What is CSS Ooze?

CSS Ooze is a branch of Primeval Press. Its purpose is to provide functional style sheets for free public use. It also serves as a personal playground as I try see what CSS can do.

Since more people are getting online every day now, and many want to have a "web presence," there has been an explosion in the number of personal sites. Most people have no interest in the trickier bits of HTML, XHTML, CSS, and so on. But CSS is by far the best way to give a web page its own unique appearance, not to mention added functionality. Just because you don't know CSS doesn't mean you shouldn't be able to have an attractive looking page! The style sheet provided here can help.

How does it work?

It's simple! On the right is a list of style sheets you can currently download from CSS Ooze. At the top left you'll see a button labeled ‘view test page’. By clicking it you'll be taken to a basic page that features all the common elements used in HTML, like bulleted lists and tables. It begins with a simple style sheet applied to it: at the top of the page will be a control panel with other possible styles listed. By clicking on one of those styles, you'll be able to see it applied to the current page.

When you find a style you like, click on the ‘download’ link to get it. For the simpler styles, you will merely be taken to the .css file itself. Some of the styles involve images however, in which case you'll be pointed to a .zip file containing everything you need.

The sheets should then be fairly easy to use with any existing HTML file. If you don't know how to use style sheets, See Appendix A as well as the notes in whatever style sheets you download. Most of the sheets use basic divisions to organize content, with few other elements besides standard HTML tags. See Appendix B for a list of what tags are affected.

Where can I use these sheet?

You are free to use the style sheets provided here on any web page you want—you don't even have to give credit. Also feel free to open the style sheets up to look at them and change them in any way you see fit. No strings attached.

Will you design a style sheet for me?

Probably not. CSS Ooze is a public service, and a way for me to play around with CSS in my spare time. If you have a specific design in mind that you want, that would take a lot more time and effort, so you would have to pay me for it—but there are far more qualified, professional web page designers out there, and I'd urge you to talk to them about it. On the other hand, if you just saw some cool public sculpture and you think it could inspire a great page design, feel free to tell me about it. If I feel the same way, maybe I'll do something up—but no gaurantees.

Appendix A: How do I use a style sheet in my own page?

Applying a sheet to your page is als simple, particularly for the more basic designs (the first few in the list). After you've downloaded the style sheet you want, place it in the directory with the page you're creating (or upload it to the server directly if you're using an automated page-maker through your web host). Open your HTML file. Underneath the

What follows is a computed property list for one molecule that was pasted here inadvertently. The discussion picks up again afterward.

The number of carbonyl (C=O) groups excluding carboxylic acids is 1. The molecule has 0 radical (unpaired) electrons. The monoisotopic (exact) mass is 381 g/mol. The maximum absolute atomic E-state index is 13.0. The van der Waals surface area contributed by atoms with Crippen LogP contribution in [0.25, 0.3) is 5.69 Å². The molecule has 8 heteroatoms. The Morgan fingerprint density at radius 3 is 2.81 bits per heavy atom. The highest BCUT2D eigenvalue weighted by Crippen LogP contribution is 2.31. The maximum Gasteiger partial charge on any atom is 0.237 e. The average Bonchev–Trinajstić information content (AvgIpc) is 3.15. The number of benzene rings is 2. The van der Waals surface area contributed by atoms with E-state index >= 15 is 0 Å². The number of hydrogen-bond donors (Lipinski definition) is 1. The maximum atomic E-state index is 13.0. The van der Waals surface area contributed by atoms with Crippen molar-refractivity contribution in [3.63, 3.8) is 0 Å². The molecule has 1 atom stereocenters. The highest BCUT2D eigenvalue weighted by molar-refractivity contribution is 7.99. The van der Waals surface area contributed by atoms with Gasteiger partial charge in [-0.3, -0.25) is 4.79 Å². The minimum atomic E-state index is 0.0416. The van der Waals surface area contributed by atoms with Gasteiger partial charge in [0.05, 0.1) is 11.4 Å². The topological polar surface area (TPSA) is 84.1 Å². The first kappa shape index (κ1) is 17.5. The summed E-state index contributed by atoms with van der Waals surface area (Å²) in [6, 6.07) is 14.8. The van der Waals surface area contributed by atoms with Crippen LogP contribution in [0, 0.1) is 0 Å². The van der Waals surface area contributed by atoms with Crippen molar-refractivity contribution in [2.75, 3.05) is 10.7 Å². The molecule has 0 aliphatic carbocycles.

label, insert the following line:

Change sheet.css to the name of the sheet you downloaded (or rename that file). For the sheets in the top half of the list, find the tag and insert

imediately after it. Then find the tag at the bottom of the document and insert
imediately before it. That's all you need to do for the simpler sheets: after loading your page in a browser it should look completely different. If it doesn't, see Appendix C.

The more complex sheets from the lower level of the list will for the most part work in the same way, but they also offer additional control by providing navigation bars and other features. There's not much more to using these: generally just the insertion of additional

tags. If you look at the CSS file itself, there will be some comments (text enclosed in /** and **/) to tell you how to use them.

Appendix B: HTML Tags Affected by CSS Ooze Sheets

body a hr strong em img
p q big small dd dt
h1 h2 h3 h4 h5 h6
table th td ol ul caption

Abbendix C: Problems

If the sheet you downloaded doesn't seem to work, chances are your HTML code doesn't use the standard tags that CSS Ooze sheets change—see the list in Appendix B. This has probably come about because you're used to not using CSS, (or you learned HTML from somewhere that didn't expect you too), and as a result used tags like to control things like text color.

With CSS you don't need to do that—in fact you shouldn't. Instead you should use the more generic tags listed in Appendix B that in plain HTML don't do much, but when linked with CSS can make a very pretty page.

If your problem still isn't fixed, and the sheets don't work, you can try and I may be able to help you out. (Be patient though, I'm often pretty busy.)


Credit is due to various web sites and individuals: Jeffrey Zeldman for his book Designing with Web Standards and A List Apart, the e-zine he runs; the Web Consortium—particularly for the CSS specs on its site; and Paul Sowden, for his javascript "style switcher," which was featured in his article Alternative Style: Working with Alternate Style Sheets in the Nov. 2001 issue of A List Apart.

Primeval Press

View Test Page
simple download
black & blue download
orange download
vellum download